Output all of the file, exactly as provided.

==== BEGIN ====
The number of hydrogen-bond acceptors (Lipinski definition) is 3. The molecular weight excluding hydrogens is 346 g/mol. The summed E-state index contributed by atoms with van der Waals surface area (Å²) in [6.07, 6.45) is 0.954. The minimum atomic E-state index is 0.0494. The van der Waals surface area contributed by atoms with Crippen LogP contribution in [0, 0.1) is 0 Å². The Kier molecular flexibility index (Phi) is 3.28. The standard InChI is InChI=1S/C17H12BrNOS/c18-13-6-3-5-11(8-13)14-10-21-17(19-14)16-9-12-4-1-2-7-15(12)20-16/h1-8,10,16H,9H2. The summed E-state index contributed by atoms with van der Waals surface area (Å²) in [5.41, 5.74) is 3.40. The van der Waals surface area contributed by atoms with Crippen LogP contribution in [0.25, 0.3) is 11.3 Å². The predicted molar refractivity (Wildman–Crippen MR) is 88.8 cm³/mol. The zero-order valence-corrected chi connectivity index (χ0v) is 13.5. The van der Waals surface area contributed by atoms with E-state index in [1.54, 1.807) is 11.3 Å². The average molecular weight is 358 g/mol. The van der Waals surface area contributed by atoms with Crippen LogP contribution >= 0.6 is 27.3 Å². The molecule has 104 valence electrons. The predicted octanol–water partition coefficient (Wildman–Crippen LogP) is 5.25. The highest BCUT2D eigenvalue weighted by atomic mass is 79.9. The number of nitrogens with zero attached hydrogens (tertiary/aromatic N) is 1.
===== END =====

The number of hydrogen-bond acceptors (Lipinski definition) is 3. The molecular weight excluding hydrogens is 346 g/mol. The summed E-state index contributed by atoms with van der Waals surface area (Å²) in [6.07, 6.45) is 0.954. The minimum atomic E-state index is 0.0494. The van der Waals surface area contributed by atoms with Crippen LogP contribution in [0, 0.1) is 0 Å². The Kier molecular flexibility index (Phi) is 3.28. The standard InChI is InChI=1S/C17H12BrNOS/c18-13-6-3-5-11(8-13)14-10-21-17(19-14)16-9-12-4-1-2-7-15(12)20-16/h1-8,10,16H,9H2. The summed E-state index contributed by atoms with van der Waals surface area (Å²) in [5.41, 5.74) is 3.40. The van der Waals surface area contributed by atoms with Crippen LogP contribution in [0.25, 0.3) is 11.3 Å². The predicted molar refractivity (Wildman–Crippen MR) is 88.8 cm³/mol. The zero-order valence-corrected chi connectivity index (χ0v) is 13.5. The van der Waals surface area contributed by atoms with E-state index in [1.54, 1.807) is 11.3 Å². The average molecular weight is 358 g/mol. The van der Waals surface area contributed by atoms with Crippen LogP contribution >= 0.6 is 27.3 Å². The molecule has 104 valence electrons. The predicted octanol–water partition coefficient (Wildman–Crippen LogP) is 5.25. The highest BCUT2D eigenvalue weighted by atomic mass is 79.9. The number of nitrogens with zero attached hydrogens (tertiary/aromatic N) is 1.